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Diane Theil

Diane Thiel’s first collection, Echolocations, won the 2000 Nicholas Roerich Prize and took second place in ForeWord magazine’s Book of the Year competition. Many of the poems in Echolocations speak frankly about Thiel’s German heritage and the lineage of trauma brought on by war and violence. Several relate to her parents’ experience of mingling cultures and languages, or to their early lives. John Gery writes in Louisiana Literature that Thiel’s is “a poetry of psychic and cultural artifacts culled from the tiny and the immense, the interior and the distant.”

Christine Stewart-Nuñez observed in Prairie Schooner that Thiel’s later collection, Resistance Fantasies, a 2004 National Book Award nominee, “explore[s] myth and personal story, legends and contemporary public issues.… Thiel portrays women who resist appearances or conventions, especially the ways myths typically construct them.”

Thiel has authored eight books, including The White Horse: A Colombian Journey, a 2004 PEN Southwest Book Award finalist in nonfiction; Writing Your Rhythm (2001); Crossroads: Creative Writing Exercises in Four Genres (2004); Open Roads: Exercises in Writing Poetry (2004); Winding Roads: Exercises in Writing Creative Nonfiction (2007); and Cleft in the Wall (1999). She won an NEA International Literature Award for her translation of American Fugue, Alexis Stamatis’s poetic novel. Her poems have been anthologized widely and have appeared in publications such as Poetry, the Hudson Review, the Sewanee Review, and The Best American Poetry 1999.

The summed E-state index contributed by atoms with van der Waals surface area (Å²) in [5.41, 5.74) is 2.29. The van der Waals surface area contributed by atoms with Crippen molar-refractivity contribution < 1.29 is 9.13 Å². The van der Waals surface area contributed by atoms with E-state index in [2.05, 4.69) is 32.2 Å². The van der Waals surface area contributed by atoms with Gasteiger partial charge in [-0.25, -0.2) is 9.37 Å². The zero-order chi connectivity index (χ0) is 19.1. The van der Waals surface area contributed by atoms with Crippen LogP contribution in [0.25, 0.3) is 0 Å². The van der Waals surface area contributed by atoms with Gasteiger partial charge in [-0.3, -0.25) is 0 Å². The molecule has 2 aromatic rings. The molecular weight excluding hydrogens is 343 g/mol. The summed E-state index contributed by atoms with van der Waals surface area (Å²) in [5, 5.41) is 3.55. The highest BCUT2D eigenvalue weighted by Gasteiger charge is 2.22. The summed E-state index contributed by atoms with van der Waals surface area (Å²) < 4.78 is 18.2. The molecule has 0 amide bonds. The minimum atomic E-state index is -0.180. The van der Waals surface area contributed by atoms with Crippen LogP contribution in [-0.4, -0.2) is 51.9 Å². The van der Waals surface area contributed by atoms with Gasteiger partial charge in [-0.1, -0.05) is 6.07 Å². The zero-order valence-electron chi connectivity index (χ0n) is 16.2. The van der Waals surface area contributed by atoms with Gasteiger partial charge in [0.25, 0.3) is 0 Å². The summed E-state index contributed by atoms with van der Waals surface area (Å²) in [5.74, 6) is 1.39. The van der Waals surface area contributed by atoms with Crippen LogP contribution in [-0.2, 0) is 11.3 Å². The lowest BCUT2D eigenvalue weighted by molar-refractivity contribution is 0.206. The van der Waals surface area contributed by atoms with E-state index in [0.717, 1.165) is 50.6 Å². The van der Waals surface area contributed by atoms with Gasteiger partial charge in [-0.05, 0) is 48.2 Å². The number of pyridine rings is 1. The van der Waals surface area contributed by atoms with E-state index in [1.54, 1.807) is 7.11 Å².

Thiel has lived in Europe and South America and is fluent in several languages. A 2001 Fulbright Scholar and recipient of the Robert Frost and Robinson Jeffers awards, Thiel holds BA and MFA degrees from Brown University. She has taught creative writing, literature, and other subjects at the University of Miami, Florida International University, the University of New Mexico, and elsewhere. (poetryfoundatiton.org)
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I loved this poem because of all the story she didn’t write between the lines… It made me wonder what I might not have written between the lines of some of my own poems.

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If You Don’t

If you don’t have a dog
your neighbor will not poison it

and if you don’t have a home
you will not have to run from it

when your father’s anger shakes the walls
that don’t exist because you don’t have a home

to grow up in—nowhere to learn
that the husband you won’t have

will not leave you for another woman
will not walk out your door one morning—

because you won’t have a door
for anyone to leave or enter through

and you won’t have a window
for anyone to see you

and if you don’t make plans
they will not need to be changed

like the diapers you won’t change
since you won’t have a child

who will never change your life
whose tiny fingers you will never hold

because of how hard you never wished
and planned her away so many times

and she will not grow up to hate you
for everything you never did

as if you didn’t have a child—and she won’t learn
that if you don’t have a memory

the past will not devour you
when you stop moving for a brief

moment. Long enough to let the sorrow
catch the joy you never feel because you

don’t want to feel the sorrow
its companion. And if you don’t feel—

there will be nothing left to heal.

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Picture Source: Poetry Foundation

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